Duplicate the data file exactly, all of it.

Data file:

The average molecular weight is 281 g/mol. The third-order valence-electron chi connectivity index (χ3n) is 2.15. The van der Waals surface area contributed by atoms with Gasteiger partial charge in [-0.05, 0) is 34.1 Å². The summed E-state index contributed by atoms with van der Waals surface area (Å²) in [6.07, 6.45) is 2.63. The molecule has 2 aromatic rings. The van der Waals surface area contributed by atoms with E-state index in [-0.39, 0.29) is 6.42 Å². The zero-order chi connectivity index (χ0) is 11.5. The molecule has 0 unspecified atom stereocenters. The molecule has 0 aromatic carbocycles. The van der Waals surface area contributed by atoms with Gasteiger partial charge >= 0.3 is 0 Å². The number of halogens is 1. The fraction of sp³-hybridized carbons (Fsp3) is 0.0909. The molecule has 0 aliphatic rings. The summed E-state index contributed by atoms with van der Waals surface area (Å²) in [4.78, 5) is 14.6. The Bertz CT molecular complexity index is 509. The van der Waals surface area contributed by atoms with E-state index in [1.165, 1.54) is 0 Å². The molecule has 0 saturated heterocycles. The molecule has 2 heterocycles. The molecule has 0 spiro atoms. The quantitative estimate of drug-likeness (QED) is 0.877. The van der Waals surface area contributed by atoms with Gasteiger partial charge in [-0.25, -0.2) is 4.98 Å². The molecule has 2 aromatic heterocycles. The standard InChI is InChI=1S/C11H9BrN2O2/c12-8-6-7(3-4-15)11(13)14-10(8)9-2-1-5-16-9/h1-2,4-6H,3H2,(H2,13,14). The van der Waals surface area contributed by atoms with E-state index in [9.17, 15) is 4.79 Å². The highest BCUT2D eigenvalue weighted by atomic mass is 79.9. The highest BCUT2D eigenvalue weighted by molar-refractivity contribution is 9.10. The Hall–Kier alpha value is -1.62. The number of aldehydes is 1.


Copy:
The average molecular weight is 281 g/mol. The third-order valence-electron chi connectivity index (χ3n) is 2.15. The van der Waals surface area contributed by atoms with Gasteiger partial charge in [-0.05, 0) is 34.1 Å². The summed E-state index contributed by atoms with van der Waals surface area (Å²) in [6.07, 6.45) is 2.63. The molecule has 2 aromatic rings. The van der Waals surface area contributed by atoms with E-state index in [-0.39, 0.29) is 6.42 Å². The zero-order chi connectivity index (χ0) is 11.5. The molecule has 0 unspecified atom stereocenters. The molecule has 0 aromatic carbocycles. The van der Waals surface area contributed by atoms with Gasteiger partial charge >= 0.3 is 0 Å². The number of halogens is 1. The fraction of sp³-hybridized carbons (Fsp3) is 0.0909. The molecule has 0 aliphatic rings. The summed E-state index contributed by atoms with van der Waals surface area (Å²) in [4.78, 5) is 14.6. The Bertz CT molecular complexity index is 509. The van der Waals surface area contributed by atoms with E-state index in [1.165, 1.54) is 0 Å². The molecule has 0 saturated heterocycles. The molecule has 2 heterocycles. The molecule has 0 spiro atoms. The quantitative estimate of drug-likeness (QED) is 0.877. The van der Waals surface area contributed by atoms with Gasteiger partial charge in [-0.25, -0.2) is 4.98 Å². The molecule has 2 aromatic heterocycles. The standard InChI is InChI=1S/C11H9BrN2O2/c12-8-6-7(3-4-15)11(13)14-10(8)9-2-1-5-16-9/h1-2,4-6H,3H2,(H2,13,14). The van der Waals surface area contributed by atoms with E-state index in [9.17, 15) is 4.79 Å². The highest BCUT2D eigenvalue weighted by atomic mass is 79.9. The highest BCUT2D eigenvalue weighted by molar-refractivity contribution is 9.10. The Hall–Kier alpha value is -1.62. The number of aldehydes is 1.